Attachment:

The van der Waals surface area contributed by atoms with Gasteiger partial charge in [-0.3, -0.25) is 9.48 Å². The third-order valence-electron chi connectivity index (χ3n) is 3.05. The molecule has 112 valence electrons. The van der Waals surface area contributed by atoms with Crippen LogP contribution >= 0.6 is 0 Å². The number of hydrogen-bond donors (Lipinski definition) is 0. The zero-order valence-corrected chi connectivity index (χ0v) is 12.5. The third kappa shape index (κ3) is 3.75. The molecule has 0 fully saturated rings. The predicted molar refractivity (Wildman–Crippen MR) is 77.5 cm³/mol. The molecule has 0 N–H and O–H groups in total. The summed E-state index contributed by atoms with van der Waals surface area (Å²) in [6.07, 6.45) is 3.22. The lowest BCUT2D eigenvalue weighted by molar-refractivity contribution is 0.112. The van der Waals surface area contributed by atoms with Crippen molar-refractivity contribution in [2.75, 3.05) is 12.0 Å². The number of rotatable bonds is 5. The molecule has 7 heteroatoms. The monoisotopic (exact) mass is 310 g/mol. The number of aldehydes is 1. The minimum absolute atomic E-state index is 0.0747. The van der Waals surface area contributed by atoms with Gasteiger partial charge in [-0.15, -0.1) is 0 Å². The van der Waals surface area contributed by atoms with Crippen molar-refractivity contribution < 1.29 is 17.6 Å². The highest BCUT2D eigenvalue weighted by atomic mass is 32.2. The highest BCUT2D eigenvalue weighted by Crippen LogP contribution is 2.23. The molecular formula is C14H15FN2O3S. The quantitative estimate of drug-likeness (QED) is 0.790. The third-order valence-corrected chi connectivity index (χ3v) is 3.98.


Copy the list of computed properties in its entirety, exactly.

The van der Waals surface area contributed by atoms with Gasteiger partial charge in [-0.3, -0.25) is 9.48 Å². The third-order valence-electron chi connectivity index (χ3n) is 3.05. The molecule has 112 valence electrons. The van der Waals surface area contributed by atoms with Crippen LogP contribution >= 0.6 is 0 Å². The number of hydrogen-bond donors (Lipinski definition) is 0. The zero-order valence-corrected chi connectivity index (χ0v) is 12.5. The third kappa shape index (κ3) is 3.75. The molecule has 0 fully saturated rings. The predicted molar refractivity (Wildman–Crippen MR) is 77.5 cm³/mol. The molecule has 0 N–H and O–H groups in total. The summed E-state index contributed by atoms with van der Waals surface area (Å²) in [6.07, 6.45) is 3.22. The lowest BCUT2D eigenvalue weighted by molar-refractivity contribution is 0.112. The van der Waals surface area contributed by atoms with Crippen molar-refractivity contribution in [2.75, 3.05) is 12.0 Å². The number of rotatable bonds is 5. The molecule has 7 heteroatoms. The monoisotopic (exact) mass is 310 g/mol. The number of aldehydes is 1. The minimum absolute atomic E-state index is 0.0747. The van der Waals surface area contributed by atoms with Gasteiger partial charge in [-0.15, -0.1) is 0 Å². The van der Waals surface area contributed by atoms with Crippen molar-refractivity contribution < 1.29 is 17.6 Å². The highest BCUT2D eigenvalue weighted by atomic mass is 32.2. The highest BCUT2D eigenvalue weighted by Crippen LogP contribution is 2.23. The molecular formula is C14H15FN2O3S. The quantitative estimate of drug-likeness (QED) is 0.790. The third-order valence-corrected chi connectivity index (χ3v) is 3.98.